(Screenshot via Tesla)
Tesla's new home battery might not be ready for prime time.
The battery — part of a suite of new technologies, dubbed "Tesla Energy," from the company formerly known as a start-up electric carmaker — was revealed with great fanfare by CEO Elon Musk on April 30.
We were impressed. But the company that Musk is actually chairman of, SolarCity, is being a bit more cautious, at least in the short term.
Actually, the battery isn't right yet.
"The new Tesla Powerwall home batteries come in two sizes—seven and 10 kilowatt hours (kWh)—but the differences extend beyond capacity to the chemistry of the batteries," Randall wrote.
"The 7kWh version is made for daily use, while its larger counterpart is only intended to be used as occasional backup when the electricity goes out. The bigger Tesla battery isn't designed to go through more than about 50 charging cycles a year, according to SolarCity spokesman Jonathan Bass."
Bass told Business Insider that the smaller battery isn't the best choice for a particular type of residential energy usage strategy, know as "peak shaving."
"It doesn’t make sense to do residential peak shaving in much of the US today," Bass said.
Peak shaving is a practice of using solar to gather energy, then storing it for use when grid power is costly and at "peak" demand. In the US, it's currently less expensive for residential customers to run off the grid, so SolarCity isn't currently offering the 7kWh battery, although according to Bass, it will in the future.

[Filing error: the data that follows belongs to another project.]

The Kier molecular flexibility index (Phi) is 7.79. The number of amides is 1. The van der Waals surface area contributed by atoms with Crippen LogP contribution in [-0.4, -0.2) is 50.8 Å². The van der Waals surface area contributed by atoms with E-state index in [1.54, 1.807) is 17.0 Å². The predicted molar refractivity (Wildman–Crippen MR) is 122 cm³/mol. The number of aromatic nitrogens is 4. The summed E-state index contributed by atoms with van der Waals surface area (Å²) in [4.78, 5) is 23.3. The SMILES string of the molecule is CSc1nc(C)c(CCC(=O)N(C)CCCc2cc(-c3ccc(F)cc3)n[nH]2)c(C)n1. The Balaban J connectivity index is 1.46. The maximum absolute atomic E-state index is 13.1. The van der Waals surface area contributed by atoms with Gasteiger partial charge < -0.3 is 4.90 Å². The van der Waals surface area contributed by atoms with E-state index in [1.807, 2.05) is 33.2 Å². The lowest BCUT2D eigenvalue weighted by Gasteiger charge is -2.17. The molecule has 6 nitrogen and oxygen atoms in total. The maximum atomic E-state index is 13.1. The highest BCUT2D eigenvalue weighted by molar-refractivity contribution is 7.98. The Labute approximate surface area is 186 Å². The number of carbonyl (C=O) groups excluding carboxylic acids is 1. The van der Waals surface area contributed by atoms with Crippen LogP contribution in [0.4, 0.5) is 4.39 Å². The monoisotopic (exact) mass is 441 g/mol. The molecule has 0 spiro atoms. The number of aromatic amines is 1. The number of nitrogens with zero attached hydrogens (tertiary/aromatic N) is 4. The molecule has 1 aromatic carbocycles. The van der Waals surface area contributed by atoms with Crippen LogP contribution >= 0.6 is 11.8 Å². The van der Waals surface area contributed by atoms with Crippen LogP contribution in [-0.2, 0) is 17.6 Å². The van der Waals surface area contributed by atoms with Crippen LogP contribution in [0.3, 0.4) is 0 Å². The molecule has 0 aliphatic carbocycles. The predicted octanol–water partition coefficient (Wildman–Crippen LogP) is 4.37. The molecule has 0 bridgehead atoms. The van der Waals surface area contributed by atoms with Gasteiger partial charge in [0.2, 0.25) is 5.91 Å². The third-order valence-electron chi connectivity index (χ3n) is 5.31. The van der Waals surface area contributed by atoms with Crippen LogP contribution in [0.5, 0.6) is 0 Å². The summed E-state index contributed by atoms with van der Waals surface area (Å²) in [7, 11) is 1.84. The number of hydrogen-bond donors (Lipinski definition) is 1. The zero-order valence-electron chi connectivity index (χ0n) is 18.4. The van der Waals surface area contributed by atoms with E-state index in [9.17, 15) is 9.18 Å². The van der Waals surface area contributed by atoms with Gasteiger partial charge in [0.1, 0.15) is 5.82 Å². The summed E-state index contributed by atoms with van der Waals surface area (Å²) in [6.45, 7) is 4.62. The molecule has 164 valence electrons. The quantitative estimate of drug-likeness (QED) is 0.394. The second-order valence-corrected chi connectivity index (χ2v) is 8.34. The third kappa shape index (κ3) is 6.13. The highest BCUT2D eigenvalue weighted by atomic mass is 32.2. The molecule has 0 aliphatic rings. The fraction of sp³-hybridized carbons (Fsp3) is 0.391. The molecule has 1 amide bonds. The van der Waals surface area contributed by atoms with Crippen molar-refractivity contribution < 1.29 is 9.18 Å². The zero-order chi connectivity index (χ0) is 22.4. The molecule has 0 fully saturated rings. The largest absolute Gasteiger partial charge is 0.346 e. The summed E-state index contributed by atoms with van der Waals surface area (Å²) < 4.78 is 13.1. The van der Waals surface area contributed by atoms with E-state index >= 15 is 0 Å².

The 10kWh battery is useful for SolarCity because it can provide a fall-back power supply.
The 7kWh version, alone or grouped with other batteries, could appeal to customers who want to store grid electric power when it's cheaper and consume it when it's more expensive.
The economics of Tesla's new products are still being digested. But even detractors are impressed by Tesla's creation of the batteries. "It's a luxury good—really cool to have—but I don't see an economic argument," Brian Warshay said, as quoted by Randall.
Warshay is an "energy-smart-technologies analyst with Bloomberg New Energy Finance."
You could certainly argue that all Tesla is trying to do with the batteries is test the viability of a new line of business. That move makes sense in theory (and now practice), as Tesla has always been quite good at developing innovative batteries and the software to manage their power usage. That's what enabled Tesla's cars to match the range of gas-powered vehicles.
However, at $3,00o and up to start — before installation — Tesla's new batteries aren't exactly a cheap option, given their current limits. The low capacity of the smaller home battery means that several would need to be installed to enable even modest banking of grid or solar power.
But bear in mind that Tesla is also building a huge battery factory in Nevada, the "Gigafactory." If Tesla's car business doesn't live up to lofty expectations, justifying the $5 billion price tag for the factory, the battery business could become a customer for the millions of lithium-ion cells that are expected to be produced.
CORRECTION: An earlier version of this post contained a misquote of SolarCity's spokesperson. It has been corrected and updated.
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